A new survey has revealed that nearly 90% of people think the government should widen housing options for older people, including those with care.

The survey, conducted by Later Life Ambitions and the Associated Retirement Community Operators (ARCO), also revealed that more than half of older people are interested in moving but lack good local downsizing options.

The research highlights the disparity between the needs and wants of older people and the options available to them.

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Those surveyed, who included a mixture of ages but 62% of whom were 65 or over, overwhelmingly supported government action to increase the provision of housing for older people.

When asked to rank top priorities for government change, the creation of alternatives to care homes came first, followed by developing a clear national strategy to encourage growth.

Also rated as important were providing more information to older people about their choices, making improvements to the planning system, and strengthening consumer protection and clarity.

Lisa Ray, general secretary of Civil Service Pensioners’ Alliance and partner of Later Life Ambitions, added: “Appropriate and comfortable housing helps older people maintain independence, wellbeing and physical health.

“Needs and preference evolve with age, but the options available have not kept up with demand.

“Successive governments have failed to address this issue. With more than half of those who took part in the survey saying they were interested in downsizing, but local offers were not good enough, today’s research shows how urgently solutions are required.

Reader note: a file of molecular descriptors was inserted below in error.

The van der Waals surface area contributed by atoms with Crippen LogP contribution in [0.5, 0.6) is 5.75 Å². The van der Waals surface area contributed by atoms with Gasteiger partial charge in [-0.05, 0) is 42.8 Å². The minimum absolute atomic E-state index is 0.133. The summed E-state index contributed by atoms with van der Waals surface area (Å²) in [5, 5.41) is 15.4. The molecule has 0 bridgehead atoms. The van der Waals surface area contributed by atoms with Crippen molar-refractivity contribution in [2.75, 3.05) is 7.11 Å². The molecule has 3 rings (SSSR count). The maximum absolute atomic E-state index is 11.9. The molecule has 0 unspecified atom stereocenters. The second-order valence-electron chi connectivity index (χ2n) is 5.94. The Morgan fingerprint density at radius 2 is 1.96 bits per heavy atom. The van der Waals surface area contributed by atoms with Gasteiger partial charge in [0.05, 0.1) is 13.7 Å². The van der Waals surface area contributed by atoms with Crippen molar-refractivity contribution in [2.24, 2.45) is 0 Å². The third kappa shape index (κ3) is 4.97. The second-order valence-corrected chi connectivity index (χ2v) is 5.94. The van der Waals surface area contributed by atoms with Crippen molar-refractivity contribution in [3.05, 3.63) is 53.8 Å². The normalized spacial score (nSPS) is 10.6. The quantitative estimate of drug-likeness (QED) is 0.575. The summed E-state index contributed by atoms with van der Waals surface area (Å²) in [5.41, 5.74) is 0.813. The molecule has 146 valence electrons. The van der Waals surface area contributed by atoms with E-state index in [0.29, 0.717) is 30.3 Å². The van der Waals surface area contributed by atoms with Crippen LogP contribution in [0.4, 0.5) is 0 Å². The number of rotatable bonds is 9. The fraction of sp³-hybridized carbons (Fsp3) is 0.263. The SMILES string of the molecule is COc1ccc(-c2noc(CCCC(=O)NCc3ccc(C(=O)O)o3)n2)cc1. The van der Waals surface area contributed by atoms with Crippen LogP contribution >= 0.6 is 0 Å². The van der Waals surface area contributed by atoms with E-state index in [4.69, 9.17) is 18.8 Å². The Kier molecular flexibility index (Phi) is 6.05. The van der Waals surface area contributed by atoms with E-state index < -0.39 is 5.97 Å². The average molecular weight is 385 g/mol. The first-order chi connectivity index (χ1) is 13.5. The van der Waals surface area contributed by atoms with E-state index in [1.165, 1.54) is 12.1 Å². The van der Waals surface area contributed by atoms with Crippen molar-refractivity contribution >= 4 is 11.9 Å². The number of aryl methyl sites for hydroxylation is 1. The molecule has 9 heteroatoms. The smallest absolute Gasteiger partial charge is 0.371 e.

“It is time for the government to take action.”

In addition to broad interest in housing options that include care, 14% said they would like to move specifically to a retirement community, an option that combines independent living with the provision of onsite, CQC-regulated care if needed, and a wide range of communal services and facilities.

Despite this demand, just 0.6% over-65s currently have the opportunity to live in a retirement community in the UK, compared to at least 5-6% in New Zealand, Australia and the US.

Today’s survey results increase the pressure on the government to act swiftly to expand housing and care options for older people.

ARCO and partners including politicians, charities, older people’s representatives and private sector organisations recently called on Prime Minister Boris Johnson to make the 2020s the “decade of housing-with-care”, and for a cross-government Task Force to increase options for older people.

Michael Voges, executive director of ARCO, said: “The new evidence published today demonstrates starkly the gulf between what housing and care options people want when they are older, and those currently available to them.

“A majority of older people are interested in moving should there be the right option in their local area, but the current supply of good quality housing and care is simply nowhere near enough to meet demand.

“When 90% of people call on the government to widen housing options for older people, including those providing care, then it is time to listen and act swiftly.”

Nick Sanderson, chief executive at Audley Group, added: “The message is clear.

“We need more housing options for people as they get older and we need them quickly.

“It shouldn’t be a choice between a large family home or care home. We must expand housing with care provision and give people the options they are crying out for.

“Properties which enable them to live independently while having access to the best care and support. The COVID-19 crisis has only made this need more urgent.

“Pressure is mounting on the government to acknowledge the potential of housing with care and remove barriers which hold back growth.

“Doing this has the potential to transform both the housing market and the social care landscape for generations to come.”